There it sits on my computer screen, a Pandora’s box if you will, that I’m not sure I want to open.
It’s not a real box, of course, but the send box on a Facebook friend request. And it's not the first time I’ve searched for this particular friend but it’s only in the last few months that I found him.
If this is the fellow I think it is — the name is the same but after 45 years, the photos are inconclusive — he was my best friend in Grade six and seven.
We lived about five houses apart and were pretty much inseparable during those two years, classmates doing backyard and basement sleepovers, playing a running game of war during the summer and building snow forts during the winter.
Then he moved away, to the other side of Edmonton. We tried to keep it up but the friendship couldn’t survive the cross-city, three-bus trip it took to keep connected.
By high school we had mostly lost touch and he joined the pantheon of friends gone by, scattered as they are to the four winds by time and circumstances.
Almost all I have left of him is memories, the only physical manifestation of our relationship being one of those photo booth snapshots showing a couple of gap-tooth kids with bad haircuts mugging it up for the camera.
As time passed, my old best friend became like a fossil in an archeological dig, buried under layers of memories of newer friends (who themselves may since have come and gone).
And without a chance meeting or making the effort to track him down the old school way — friends of friends, the phonebook, a private detective — he would likely have stayed buried, until my memory of him became like a diamond, glittering without flaws.
And then along came Facebook.
Like everyone else who jumped on it in the early days, I joined the mad rush to find old friends and it wasn’t hard to hit pay dirt — sometimes they were trying to find you at the same time. I've since had reunions of sorts with old friends in pubs and restaurants, in their homes and mine, feasting on those old memories.
But all that glitters isn’t necessarily gold and I’ve since discovered that a friendship fondly remembered, one based on two or three years of friendship during the turbulent teenage years or deep college days, is not necessarily the basis for a renewed relationship.
Facebook allows all a forum and it’s surprising how quickly we reveal our true selves (mine included) through what we post, our likes and the comments we make.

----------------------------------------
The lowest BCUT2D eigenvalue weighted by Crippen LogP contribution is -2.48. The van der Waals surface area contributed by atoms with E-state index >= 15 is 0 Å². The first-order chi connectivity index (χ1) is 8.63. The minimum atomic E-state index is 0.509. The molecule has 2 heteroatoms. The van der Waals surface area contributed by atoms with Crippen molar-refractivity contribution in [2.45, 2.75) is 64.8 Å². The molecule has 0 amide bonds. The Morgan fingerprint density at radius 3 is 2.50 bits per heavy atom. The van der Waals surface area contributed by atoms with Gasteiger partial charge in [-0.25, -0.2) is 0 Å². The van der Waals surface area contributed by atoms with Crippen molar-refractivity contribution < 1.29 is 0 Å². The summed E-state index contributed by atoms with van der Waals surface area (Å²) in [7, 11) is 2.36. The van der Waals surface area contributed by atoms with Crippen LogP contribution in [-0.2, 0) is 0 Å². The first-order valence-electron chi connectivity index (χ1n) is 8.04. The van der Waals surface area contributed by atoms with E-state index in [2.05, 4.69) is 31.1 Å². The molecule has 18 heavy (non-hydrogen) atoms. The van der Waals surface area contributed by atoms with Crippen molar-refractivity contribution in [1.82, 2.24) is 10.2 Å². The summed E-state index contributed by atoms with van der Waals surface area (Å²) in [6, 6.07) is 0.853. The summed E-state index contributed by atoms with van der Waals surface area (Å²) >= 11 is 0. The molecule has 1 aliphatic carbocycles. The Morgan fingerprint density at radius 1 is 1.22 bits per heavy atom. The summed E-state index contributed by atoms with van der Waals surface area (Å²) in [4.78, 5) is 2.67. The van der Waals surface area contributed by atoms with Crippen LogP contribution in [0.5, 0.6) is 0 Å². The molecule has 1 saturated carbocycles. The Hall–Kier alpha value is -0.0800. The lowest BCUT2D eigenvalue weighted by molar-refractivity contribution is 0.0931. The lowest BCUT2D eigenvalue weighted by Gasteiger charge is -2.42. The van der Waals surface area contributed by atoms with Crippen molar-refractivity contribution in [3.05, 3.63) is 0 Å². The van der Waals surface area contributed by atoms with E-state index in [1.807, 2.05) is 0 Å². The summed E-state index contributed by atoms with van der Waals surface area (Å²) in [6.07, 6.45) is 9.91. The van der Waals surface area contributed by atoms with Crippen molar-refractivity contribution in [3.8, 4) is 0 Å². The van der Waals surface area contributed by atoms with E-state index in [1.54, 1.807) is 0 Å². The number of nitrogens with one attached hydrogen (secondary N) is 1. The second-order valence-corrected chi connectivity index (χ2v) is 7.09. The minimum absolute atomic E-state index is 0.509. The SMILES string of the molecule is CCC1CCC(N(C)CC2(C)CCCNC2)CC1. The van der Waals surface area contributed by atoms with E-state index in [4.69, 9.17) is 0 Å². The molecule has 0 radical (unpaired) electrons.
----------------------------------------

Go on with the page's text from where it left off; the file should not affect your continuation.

Several of my found former friends turned out to be complete duds, revealing an ugly racist, sexist or dogmatically political side that was maybe nascent in their youth but otherwise unrevealed.
Others have shown themselves to be full-on hypochondriacs, posting all the gory details, others have revealed their obsessions, posting far too much or edging into awkward territory in the comments sections.
It took a few years before I was comfortable enough to close the door on some of those memories and hit the unfriend button. I’ve far too little time to spare working on a friendship that was never probably never meant to be, when I can use it to nurture those that are.
Hey, this cuts both ways. I’ve gone pruning through my friends list only to find I’ve been pruned myself. Apparently the new me didn’t jive with what they recall (or want to remember).
And yet not all those reconnections have turned sour. Some seem like an old pair of shoes that you can slip on any time, knowing they will always fit.
So now the dilemma remains; Do I want to hit send and open the box on this, one of the few fast friends from my youth that I haven’t been in touch with.
By opening the box I risk taking that diamond of a memory and shattering it, a chance I’m not sure I want to take.
— John McDonald is a long-time reporter, editor and photographer from the Central Okanagan with a strong curiosity about local affairs. You can reach him at firstname.lastname@example.org.